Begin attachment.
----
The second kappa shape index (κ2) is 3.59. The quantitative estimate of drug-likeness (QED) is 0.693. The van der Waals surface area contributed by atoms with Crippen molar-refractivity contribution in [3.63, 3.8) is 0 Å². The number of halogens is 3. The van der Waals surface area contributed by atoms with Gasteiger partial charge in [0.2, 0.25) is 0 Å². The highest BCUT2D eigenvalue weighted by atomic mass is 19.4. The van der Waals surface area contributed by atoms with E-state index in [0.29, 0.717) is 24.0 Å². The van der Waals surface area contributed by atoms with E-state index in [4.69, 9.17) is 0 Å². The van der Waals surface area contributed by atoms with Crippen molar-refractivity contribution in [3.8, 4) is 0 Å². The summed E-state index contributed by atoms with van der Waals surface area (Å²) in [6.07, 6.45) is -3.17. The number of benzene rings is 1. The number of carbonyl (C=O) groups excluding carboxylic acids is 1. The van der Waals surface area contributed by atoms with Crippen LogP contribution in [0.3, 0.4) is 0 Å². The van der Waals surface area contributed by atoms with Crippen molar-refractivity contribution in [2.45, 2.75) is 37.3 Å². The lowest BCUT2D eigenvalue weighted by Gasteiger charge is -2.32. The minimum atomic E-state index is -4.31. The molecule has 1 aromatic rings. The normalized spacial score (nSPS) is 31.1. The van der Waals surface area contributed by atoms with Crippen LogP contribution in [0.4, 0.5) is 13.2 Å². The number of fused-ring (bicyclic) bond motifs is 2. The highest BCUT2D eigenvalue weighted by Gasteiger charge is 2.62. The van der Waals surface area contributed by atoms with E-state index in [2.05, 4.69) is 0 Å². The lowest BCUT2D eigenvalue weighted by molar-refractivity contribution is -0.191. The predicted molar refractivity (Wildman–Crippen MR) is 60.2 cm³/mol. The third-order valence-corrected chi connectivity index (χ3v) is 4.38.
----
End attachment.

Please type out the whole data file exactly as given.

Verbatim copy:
The second kappa shape index (κ2) is 3.59. The quantitative estimate of drug-likeness (QED) is 0.693. The van der Waals surface area contributed by atoms with Crippen molar-refractivity contribution in [3.63, 3.8) is 0 Å². The number of halogens is 3. The van der Waals surface area contributed by atoms with Gasteiger partial charge in [0.2, 0.25) is 0 Å². The highest BCUT2D eigenvalue weighted by atomic mass is 19.4. The van der Waals surface area contributed by atoms with E-state index in [0.29, 0.717) is 24.0 Å². The van der Waals surface area contributed by atoms with E-state index in [4.69, 9.17) is 0 Å². The van der Waals surface area contributed by atoms with Crippen molar-refractivity contribution in [3.8, 4) is 0 Å². The summed E-state index contributed by atoms with van der Waals surface area (Å²) in [6.07, 6.45) is -3.17. The number of benzene rings is 1. The number of carbonyl (C=O) groups excluding carboxylic acids is 1. The van der Waals surface area contributed by atoms with Crippen LogP contribution in [0.3, 0.4) is 0 Å². The van der Waals surface area contributed by atoms with Crippen molar-refractivity contribution in [2.45, 2.75) is 37.3 Å². The lowest BCUT2D eigenvalue weighted by Gasteiger charge is -2.32. The minimum atomic E-state index is -4.31. The molecule has 1 aromatic rings. The normalized spacial score (nSPS) is 31.1. The van der Waals surface area contributed by atoms with Crippen LogP contribution in [0.4, 0.5) is 13.2 Å². The number of fused-ring (bicyclic) bond motifs is 2. The highest BCUT2D eigenvalue weighted by Gasteiger charge is 2.62. The van der Waals surface area contributed by atoms with E-state index in [2.05, 4.69) is 0 Å². The lowest BCUT2D eigenvalue weighted by molar-refractivity contribution is -0.191. The predicted molar refractivity (Wildman–Crippen MR) is 60.2 cm³/mol. The third-order valence-corrected chi connectivity index (χ3v) is 4.38.